What to do if you’re too attractive to get hired
Ladies, are you too physically attractive to work in a “manly” job? Maybe. It seems that, if you are a physically attractive woman seeking employment in a typically male-dominated profession, your good looks can work against you.
It’s not the first time we’ve heard that you can be too hot to hire. The bias is well known enough to have a name, “the beauty is beastly effect.” The term was used at least as far back as 1979, when a report was released on study results finding that “attractiveness consistently proved to be an advantage for men but was an advantage for women only when seeking a nonmanagerial position.”
The argument is counter to what we’ve all read about how attractive people get all the breaks — they earn better salaries, get better jobs, are less likely to be convicted of crimes, and get free stuff while the rest of us are left to fight for the scraps. But that’s been proven to not always be the case.
In 2010, Maria Agthe of Ludwig-Maximilians University in Munich published a paper paper titled “Don’t Hate me Because I’m Beautiful,” in the Journal of Experimental Social Psychology.
Agthe found that subjects playing the roles of scholarship selection committees and recruiters were inclined to favour more attractive candidates, but only when evaluating members of the opposite sex. The same bias did not apply when evaluating members of the same sex. It was also found that, while good looking people did not disadvantage other equally good looking people, less good looking people held attractiveness against those more attractive than themselves.
Agthe told the Toronto Star that, while men were simply “unimpressed” by a male applicant’s handsomeness, “Women actually discriminated against beautiful same-sex candidates.”
The suggestion there seemed to be that woman are petty and jealous. Not a very heartening takeaway.
Fast forward to today and new research has been released that shows men also discriminate against attractive women, for different reasons, but that a winsome female applicant can negate some of the damage her looks are doing by addressing the subject directly.
First, according to bizjournals.com, the men in the study were divided into two types of sexists: benevolent sexists, meaning they see women as needing protection; and hostile sexists, meaning they see women applying for these jobs as being in violation of gender roles.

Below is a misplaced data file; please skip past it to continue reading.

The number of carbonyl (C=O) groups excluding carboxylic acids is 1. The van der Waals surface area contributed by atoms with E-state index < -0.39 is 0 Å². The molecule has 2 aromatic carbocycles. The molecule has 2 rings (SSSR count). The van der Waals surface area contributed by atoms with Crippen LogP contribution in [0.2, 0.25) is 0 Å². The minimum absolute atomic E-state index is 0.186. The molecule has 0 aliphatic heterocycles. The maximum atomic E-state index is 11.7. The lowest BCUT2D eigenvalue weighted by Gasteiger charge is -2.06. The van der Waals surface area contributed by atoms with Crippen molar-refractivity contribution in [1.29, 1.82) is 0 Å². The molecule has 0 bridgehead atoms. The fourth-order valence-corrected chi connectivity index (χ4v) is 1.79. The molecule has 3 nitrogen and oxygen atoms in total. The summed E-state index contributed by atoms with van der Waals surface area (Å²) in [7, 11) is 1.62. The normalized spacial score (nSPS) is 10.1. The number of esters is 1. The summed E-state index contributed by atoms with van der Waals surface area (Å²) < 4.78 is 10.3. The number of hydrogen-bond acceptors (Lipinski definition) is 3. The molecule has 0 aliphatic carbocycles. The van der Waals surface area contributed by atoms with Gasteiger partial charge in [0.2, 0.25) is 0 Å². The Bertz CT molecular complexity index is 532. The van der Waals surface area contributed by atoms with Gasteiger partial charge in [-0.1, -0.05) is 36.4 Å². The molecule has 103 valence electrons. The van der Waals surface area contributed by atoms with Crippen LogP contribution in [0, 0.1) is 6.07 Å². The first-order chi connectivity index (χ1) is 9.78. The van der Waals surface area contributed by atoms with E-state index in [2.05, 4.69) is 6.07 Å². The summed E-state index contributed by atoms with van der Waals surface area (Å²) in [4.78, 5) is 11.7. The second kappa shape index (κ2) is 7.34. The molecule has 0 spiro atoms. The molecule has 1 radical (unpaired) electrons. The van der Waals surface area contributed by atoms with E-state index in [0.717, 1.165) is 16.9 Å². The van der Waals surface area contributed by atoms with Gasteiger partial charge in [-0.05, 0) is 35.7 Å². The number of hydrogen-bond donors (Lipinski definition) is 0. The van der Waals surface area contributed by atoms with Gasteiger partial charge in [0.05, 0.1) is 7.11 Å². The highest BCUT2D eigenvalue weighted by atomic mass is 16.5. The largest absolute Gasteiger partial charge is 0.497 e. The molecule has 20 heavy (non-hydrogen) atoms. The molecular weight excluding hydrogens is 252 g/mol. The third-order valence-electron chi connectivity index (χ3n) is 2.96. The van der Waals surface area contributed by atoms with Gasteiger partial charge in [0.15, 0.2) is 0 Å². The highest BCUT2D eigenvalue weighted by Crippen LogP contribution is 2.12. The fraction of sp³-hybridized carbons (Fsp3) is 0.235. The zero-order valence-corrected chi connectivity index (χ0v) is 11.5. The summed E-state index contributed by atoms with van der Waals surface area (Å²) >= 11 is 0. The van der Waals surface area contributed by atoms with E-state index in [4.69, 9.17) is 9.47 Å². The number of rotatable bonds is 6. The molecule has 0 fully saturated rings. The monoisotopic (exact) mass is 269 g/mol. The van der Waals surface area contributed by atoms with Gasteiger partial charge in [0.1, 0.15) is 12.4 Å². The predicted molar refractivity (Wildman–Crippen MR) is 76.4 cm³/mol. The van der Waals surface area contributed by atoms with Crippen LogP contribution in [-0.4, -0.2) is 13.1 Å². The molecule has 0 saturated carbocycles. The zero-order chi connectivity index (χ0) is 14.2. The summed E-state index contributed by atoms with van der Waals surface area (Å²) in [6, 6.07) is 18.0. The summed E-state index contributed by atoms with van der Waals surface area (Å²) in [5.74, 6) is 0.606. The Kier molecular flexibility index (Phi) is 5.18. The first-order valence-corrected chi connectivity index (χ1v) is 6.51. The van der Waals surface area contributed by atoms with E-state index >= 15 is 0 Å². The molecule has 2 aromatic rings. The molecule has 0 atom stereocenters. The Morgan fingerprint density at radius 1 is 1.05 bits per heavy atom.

Whatever the type of sexist, research by Stefanie Johnson at the University of Colorado Boulder found that negative bias could be somewhate negated if the comely female applicants mentioned their looks and her gender during the hiring process. Those who did were more likely to get hired than those who did not.
For example, reports Biz Journal, if a woman applies for a position in the construction industry and says, “I know I don’t look like the typical applicant,” she will be viewed more favourably than a similarly attractive candidate who doesn’t mention her looks.
For the study, participants were given fake resumés, photos, and written statements to evaluate for imaginary construction positions.
“The raters who received the application of the attractive woman who had acknowledged her appearance or sex gave higher marks than those who received the application of the attractive woman who hadn’t acknowledged either,” the study reportedly said.
The explanation in the paper is all in academic speak, so we’re not sure but we think that by overtly recognizing her own attractiveness the female candidate offsets some of the perception that she is simply in the wrong place and unsuitable for the role. It makes her more relatable to her male interviewers, potentially changing them from detractors into supporters.
Still, I’m not sure I would recommend this course of action. It seems to me and those I polled on the subject (my boss, who sits next to me) that mentioning one’s attractiveness in an interview might make one seem a little vain or narcissistic, neither of which make them more attractive as job candidates.
Also, if the hiring manager doesn’t think you’re as attractive as you think you are, you’ll just come across as deluded and weird.
So, have you ever lost out on a job because you were too attractive? And how would you react if you were hiring and someone mentioned their appearance during the process? Tell us about it.